By Rabbia Javaid
A QEEL Solangi’s knowledge and approach towards the art scene in Pakistan confirms that there are still some people attached to their roots, who are truly dedicated to their profession.
Solangi is assistant professor in the Department of Fine Arts at the National College of Arts’ (NCA) Rawalpindi campus. Starting out by joining Mehboob Painters (a sign and cinema board painter for apprenticeship around 1996-97) in Khairpur, Sindh, he joined the Department of Fine arts at the National College of Arts, Lahore, in 2000, for pursuing BFA, which he successfully passed with honours in 2003. He did his MA (Hons) in Visual Arts from the same institution in 2005. He also worked as an art director and as a designer with Afzal Studio and Image Bank in Lahore, where he painted huge-size backdrops for commercial and art photography while also designing photo albums.
In 2006, he was awarded the Young Talent Award by the Pakistan National Council of Arts (PNCA) and his work has been collected nationally and internationally, including in the USA, UK, Canada and India. Besides this he was the recipient of NCA/VITA-CW Pakistan Trust art bursary in 2006 to spend a term at the Prince’s School of Traditional Arts, London.
For Solangi art is not just a means of expression but experience as well. Be it dance, painting or singing, it keeps one’s soul alive and provides a thought for new visions.
It is an essential matter of one’s life, as without art life is dull, colourless, thoughtless, visionless and senseless. Art is the mirror of any society.
Talking about the international platforms and where we stand in the race, Solangi, without hesitation, utters: “We are no where be hind in the chase as we are equally talented and blessed. It all depends on how we use our strengths.” He further adds: “Pakistani artists are practicing internationally; there are many examples of those finding acclaim abroad. Whether it is painting, sculpture, miniature, ceramics or printmaking, Pakistan is in no way behind in art. It is even growing, day by day, in the digital media.” Promoting art education in the Pakistani system can only be done through some positive effort in the field.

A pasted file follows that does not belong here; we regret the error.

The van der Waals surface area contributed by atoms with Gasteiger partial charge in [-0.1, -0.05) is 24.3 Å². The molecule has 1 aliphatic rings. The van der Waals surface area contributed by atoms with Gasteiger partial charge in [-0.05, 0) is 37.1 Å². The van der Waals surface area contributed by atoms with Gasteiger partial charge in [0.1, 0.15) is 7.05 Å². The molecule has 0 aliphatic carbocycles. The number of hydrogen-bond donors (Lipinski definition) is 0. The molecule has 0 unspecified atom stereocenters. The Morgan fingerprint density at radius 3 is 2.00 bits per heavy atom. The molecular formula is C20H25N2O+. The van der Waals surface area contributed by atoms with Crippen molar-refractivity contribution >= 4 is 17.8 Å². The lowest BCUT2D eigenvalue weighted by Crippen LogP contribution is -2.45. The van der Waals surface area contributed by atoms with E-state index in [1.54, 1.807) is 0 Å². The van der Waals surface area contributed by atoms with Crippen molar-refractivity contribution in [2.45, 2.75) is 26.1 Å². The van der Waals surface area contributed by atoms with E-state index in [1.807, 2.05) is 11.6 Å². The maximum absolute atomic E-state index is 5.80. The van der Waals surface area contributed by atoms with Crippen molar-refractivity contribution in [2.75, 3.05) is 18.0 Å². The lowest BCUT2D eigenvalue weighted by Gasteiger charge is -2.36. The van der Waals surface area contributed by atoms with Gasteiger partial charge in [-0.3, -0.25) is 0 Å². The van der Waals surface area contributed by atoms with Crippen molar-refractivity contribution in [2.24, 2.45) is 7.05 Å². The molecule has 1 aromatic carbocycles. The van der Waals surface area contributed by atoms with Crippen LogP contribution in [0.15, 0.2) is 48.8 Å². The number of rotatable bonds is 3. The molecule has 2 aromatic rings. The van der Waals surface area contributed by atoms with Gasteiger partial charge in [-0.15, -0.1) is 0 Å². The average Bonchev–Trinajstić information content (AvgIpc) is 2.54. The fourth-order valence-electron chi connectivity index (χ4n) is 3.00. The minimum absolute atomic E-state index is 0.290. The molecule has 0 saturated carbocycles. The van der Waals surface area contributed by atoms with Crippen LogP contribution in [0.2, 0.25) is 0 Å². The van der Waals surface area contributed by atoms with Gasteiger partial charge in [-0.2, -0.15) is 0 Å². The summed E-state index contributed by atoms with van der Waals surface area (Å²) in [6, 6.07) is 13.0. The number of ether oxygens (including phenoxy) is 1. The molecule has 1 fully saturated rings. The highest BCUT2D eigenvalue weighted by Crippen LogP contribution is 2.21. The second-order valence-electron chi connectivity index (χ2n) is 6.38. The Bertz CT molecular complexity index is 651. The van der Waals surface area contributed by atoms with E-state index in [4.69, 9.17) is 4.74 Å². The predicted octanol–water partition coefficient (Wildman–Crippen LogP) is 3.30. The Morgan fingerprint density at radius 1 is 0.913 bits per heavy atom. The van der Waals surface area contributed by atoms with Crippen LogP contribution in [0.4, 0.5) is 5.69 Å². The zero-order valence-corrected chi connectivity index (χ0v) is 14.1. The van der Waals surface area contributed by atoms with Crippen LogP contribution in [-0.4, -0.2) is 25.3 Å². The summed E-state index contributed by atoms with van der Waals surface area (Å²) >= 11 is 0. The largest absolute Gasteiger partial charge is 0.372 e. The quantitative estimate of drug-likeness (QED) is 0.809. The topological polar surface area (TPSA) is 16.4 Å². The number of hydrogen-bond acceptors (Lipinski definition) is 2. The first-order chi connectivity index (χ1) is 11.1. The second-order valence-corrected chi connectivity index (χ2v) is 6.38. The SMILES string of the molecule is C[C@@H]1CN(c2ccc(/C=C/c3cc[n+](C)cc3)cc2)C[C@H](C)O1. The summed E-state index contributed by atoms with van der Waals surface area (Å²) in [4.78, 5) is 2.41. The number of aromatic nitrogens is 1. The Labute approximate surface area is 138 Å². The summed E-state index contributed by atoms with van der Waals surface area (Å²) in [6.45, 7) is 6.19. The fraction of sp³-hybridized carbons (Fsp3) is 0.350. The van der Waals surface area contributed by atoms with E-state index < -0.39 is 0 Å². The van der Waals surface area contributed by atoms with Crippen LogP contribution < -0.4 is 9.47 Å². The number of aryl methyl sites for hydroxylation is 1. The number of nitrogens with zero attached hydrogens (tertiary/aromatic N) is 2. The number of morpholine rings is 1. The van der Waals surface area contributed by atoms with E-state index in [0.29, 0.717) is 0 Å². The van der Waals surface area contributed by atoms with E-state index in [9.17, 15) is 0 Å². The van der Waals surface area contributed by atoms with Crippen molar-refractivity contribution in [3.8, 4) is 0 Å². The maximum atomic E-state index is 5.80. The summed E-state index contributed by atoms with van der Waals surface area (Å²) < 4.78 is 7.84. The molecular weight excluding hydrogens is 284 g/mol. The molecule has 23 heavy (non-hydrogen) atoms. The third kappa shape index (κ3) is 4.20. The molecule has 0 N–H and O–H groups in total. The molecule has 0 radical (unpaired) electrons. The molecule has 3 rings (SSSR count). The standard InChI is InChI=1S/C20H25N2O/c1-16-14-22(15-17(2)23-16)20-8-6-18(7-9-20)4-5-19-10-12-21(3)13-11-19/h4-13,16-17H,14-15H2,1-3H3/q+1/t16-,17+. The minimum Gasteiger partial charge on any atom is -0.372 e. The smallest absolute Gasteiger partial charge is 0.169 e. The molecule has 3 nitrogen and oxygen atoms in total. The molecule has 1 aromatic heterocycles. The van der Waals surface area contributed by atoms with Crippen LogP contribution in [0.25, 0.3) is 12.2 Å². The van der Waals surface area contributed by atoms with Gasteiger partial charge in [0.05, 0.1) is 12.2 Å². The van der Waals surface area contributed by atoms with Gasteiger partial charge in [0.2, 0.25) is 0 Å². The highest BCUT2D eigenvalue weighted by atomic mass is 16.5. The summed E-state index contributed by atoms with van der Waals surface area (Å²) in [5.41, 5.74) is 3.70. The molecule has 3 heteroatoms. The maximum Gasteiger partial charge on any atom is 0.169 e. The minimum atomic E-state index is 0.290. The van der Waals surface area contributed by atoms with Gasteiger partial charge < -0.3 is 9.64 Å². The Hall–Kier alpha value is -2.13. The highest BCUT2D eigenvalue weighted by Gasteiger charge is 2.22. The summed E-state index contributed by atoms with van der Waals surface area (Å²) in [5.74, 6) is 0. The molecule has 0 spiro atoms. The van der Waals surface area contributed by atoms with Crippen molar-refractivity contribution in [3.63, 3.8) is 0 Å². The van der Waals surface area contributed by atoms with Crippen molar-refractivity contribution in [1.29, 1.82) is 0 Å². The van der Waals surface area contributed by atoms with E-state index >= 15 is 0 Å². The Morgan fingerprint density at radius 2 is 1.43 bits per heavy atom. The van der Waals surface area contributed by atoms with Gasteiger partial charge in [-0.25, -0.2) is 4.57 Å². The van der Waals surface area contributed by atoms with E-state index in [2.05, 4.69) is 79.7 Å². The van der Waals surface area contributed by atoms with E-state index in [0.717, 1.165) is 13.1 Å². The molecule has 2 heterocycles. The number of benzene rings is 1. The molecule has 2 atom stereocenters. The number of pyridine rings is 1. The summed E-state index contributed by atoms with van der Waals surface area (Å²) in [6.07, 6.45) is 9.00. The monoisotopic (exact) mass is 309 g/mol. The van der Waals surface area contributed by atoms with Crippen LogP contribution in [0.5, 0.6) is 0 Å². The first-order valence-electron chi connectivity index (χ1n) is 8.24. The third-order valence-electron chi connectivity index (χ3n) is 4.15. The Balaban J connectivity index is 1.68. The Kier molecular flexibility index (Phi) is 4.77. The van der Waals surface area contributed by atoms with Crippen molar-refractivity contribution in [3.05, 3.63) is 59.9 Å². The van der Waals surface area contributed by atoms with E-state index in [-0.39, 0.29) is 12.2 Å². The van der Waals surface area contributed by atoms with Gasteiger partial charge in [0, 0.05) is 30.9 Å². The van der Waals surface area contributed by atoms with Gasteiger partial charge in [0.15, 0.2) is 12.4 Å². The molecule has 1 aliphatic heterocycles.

“It is better to get hold of already established art schools and art departments within the universities and facilitate them better. The idea of creating more institutions comes after the success of the institutions that are already existent,” he says.
It is always considered that there is a race or a kind of competition going on between NCA Lahore and NCA Rawalpindi. Solangi clears the argument by saying: “NCA Rawalpindi is a newly-established campus and there is no comparison between the two campuses. This campus has its own abilities and strengths, and it is creating a unique significance within the region.” To prove his point, he gives the example of NCA Rawalpindi’s first batch, who graduated with excellent results, which Solangi feels was due to mutual effort.
“The teachers are devoted and there is more potential to be found among the students who even spend nights working on their projects to not only produce fine results but also good repute for their campus. The administration, too, is enthusiastic to promote and uphold the good standards.” Art is considered a hobby of the élite. Quality art material is always expensive but Solangi, having been brought up in a village in the interior of Sindh, learnt to make use of indigenous materials such as making the priming material for the canvas with saresh, a kind of glue, mixed with the pigment then using dyes and earthen colours in place of the prepared ones.
“There is a variety of quality material available in Pakistan now. Still there is room to explore and experiment our indigenous materials as they are rich in every manner,” he says.
It has been noticed that young artists, after graduating, have to strive extremely hard to even get themselves accepted by the artist community. This creates a kind of decline as the hundreds of artists graduating each year find no such system of portraying and encouraging the young blood, making them go back into their cocoons. But Solangi points in the direction of the art councils.
“With contemporary Pakistani art gaining place in the global art scenario, there is still a ray of hope. All that we, the concerned authorities, have to do is to point them in the right direction and provide them platforms. We don’t have to look towards the government for everything.
“An artist must make his or her own place through whatever medium he or she can. The government, too, can help in organising platforms for national and international competition but it is all futile until we take a step forward to meet our goals.” ¦